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California is experimenting with a new way to raise money for road repairs by keeping track of the mileage of cars and trucks with stickers or electronics.
A large-scale system won’t happen for many years, but officials say it may be needed because the influx of fuel-efficient or electric cars will shrink revenue from the gas tax, which is the largest source of road funding today.
“It’s a future thing that probably wouldn’t work very well today, but maybe five years from now, certainly 10 years from now, it has a lot of potential,” said James Madaffer, a commissioner on the California Transportation Commission and the owner of a public-policy consulting firm.
The system could in theory gather a trove of data on individuals’ driving patterns, sparking privacy concerns. The 2014 bill that authorized the pilot study said the research must “protect the integrity of the data and safeguard the privacy of drivers.”
One privacy-oriented idea is to allow participants to pre-pay their taxes by purchasing a sticker that is valid for a fixed number of miles or a fixed time period. There is no record of where the car has traveled but, in some cases, the car’s odometer would need to be checked either in person or electronically. If the car went out of state, the driver could file for a refund.
Another method would use a device that automatically reports mileage information to the state electronically.
Oregon is the first state to test an electronic device to tax vehicle mileage. There, public information officer Michelle Godfrey said location data are destroyed after 30 days.
“Probably our top priority in all this has been privacy,” said Madaffer.
Currently, Californians pay about 59 cents per gallon in federal, state and local taxes for gas. That is the main source of funding for road and bridge maintenance. But it’s not enough to keep up with the backlog of work. State officials say money for heavy-duty repairs, currently $2.3 billion per year, needs to be raised by another $5.7 billion annually over the next decade.
Lawmakers meeting in a special session called by Gov. Jerry Brown are considering an increase in the gas tax between 6 and 12 cents per gallon. This would be a short-term fix, however, because as more Californians swap their gas-guzzlers for the fuel-efficient or electric vehicles, gas tax revenues will fall.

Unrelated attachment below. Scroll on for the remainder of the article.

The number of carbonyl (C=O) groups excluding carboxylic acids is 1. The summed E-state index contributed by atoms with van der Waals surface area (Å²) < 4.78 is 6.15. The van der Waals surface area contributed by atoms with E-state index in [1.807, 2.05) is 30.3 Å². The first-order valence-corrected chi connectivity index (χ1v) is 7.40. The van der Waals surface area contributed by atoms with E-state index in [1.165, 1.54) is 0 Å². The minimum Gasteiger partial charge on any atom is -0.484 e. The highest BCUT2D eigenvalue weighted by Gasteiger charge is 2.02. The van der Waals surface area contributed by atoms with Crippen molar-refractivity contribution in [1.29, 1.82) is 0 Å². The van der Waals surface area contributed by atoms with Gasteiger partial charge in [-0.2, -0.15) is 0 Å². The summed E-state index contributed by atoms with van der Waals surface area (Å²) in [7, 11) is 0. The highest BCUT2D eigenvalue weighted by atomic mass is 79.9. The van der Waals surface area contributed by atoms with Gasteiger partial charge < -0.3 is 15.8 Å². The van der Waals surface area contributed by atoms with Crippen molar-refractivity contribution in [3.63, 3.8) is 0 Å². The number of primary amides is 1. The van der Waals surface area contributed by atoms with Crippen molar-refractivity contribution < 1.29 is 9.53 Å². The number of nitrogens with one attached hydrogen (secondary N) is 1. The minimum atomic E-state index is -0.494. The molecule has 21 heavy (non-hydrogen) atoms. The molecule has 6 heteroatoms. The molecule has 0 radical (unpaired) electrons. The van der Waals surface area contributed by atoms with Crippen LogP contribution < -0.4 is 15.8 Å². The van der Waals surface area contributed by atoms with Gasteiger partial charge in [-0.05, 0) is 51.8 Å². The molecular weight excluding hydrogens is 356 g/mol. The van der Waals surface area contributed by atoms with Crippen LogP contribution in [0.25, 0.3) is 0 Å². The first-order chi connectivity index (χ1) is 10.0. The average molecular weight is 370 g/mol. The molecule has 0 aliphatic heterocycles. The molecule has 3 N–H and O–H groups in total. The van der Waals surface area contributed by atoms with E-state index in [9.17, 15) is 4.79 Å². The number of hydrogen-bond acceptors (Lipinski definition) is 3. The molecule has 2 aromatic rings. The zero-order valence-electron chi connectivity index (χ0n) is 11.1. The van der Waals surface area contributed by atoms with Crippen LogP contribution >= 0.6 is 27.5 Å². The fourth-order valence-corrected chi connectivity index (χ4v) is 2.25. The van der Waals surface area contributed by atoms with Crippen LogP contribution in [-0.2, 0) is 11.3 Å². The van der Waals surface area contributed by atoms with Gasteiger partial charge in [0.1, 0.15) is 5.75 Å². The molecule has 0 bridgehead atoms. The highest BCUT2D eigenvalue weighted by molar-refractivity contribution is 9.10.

With a system that tracks mileage, Californians who drive electric vehicles would pay more for road maintenance than they pay today and, conversely, gas guzzlers would probably pay less. Currently, owners of all-electric vehicles pay zero, because they do not use gas.
Motorists have raised the issue with the California Road Charge Pilot Program Technical Advisory Committee, which holds monthly hearings around the state. California subsidizes electric and plug-in hybrid cars to encourage more people to drive them. Some motorists have complained about a mixed message sent by the mileage-based charging system.
“It seems like this is counter to the goal of reducing fuel consumption,” a person from Santa Maria wrote in an email to the committee.
Madaffer says it’s an issue of fairness. “People with lower incomes and older vehicles — they’re paying, where somebody that has a higher income, say, driving a Tesla — [they’re] not paying a damn thing,” he said, noting that he himself drives an electric car.
Volunteer drivers are being recruited for the pilot project, which will start next summer and aims to include 5,000 vehicles throughout California. Hundreds of people have already signed up, according to Madaffer. The program will simulate a per-mile charging system without actually using real money. A permanent system would require approval from the Legislature.
California is following in the steps of Oregon, where a program has about 900 participants so far. “With very little tweaking, we could implement this system — this exact system — for a large number of vehicles,” said Godfrey, who is herself participating.
The Oregon program charges participants 1.5 cents for each mile they drive, and they pay with real money. The price is set to ensure that vehicles getting 20 miles per gallon, the average fuel-economy at the time the policy was evaluated in 2012-2013, do not pay any more or less than they would under a gas tax.
In Oregon, a device called a dongle that’s smaller than a printer cartridge plugs into a data port below the steering wheel. The device captures the car’s mileage and sends it to an account chosen by the driver. Some accounts are managed by private companies. The account manager determines the charge, and provides credits for the taxes the motorist paid at the pump.
Ultimately, California believes the system it is building could catch on broadly. “We’re designing it so that what works for California will possibly work for the whole country,” Madaffer said.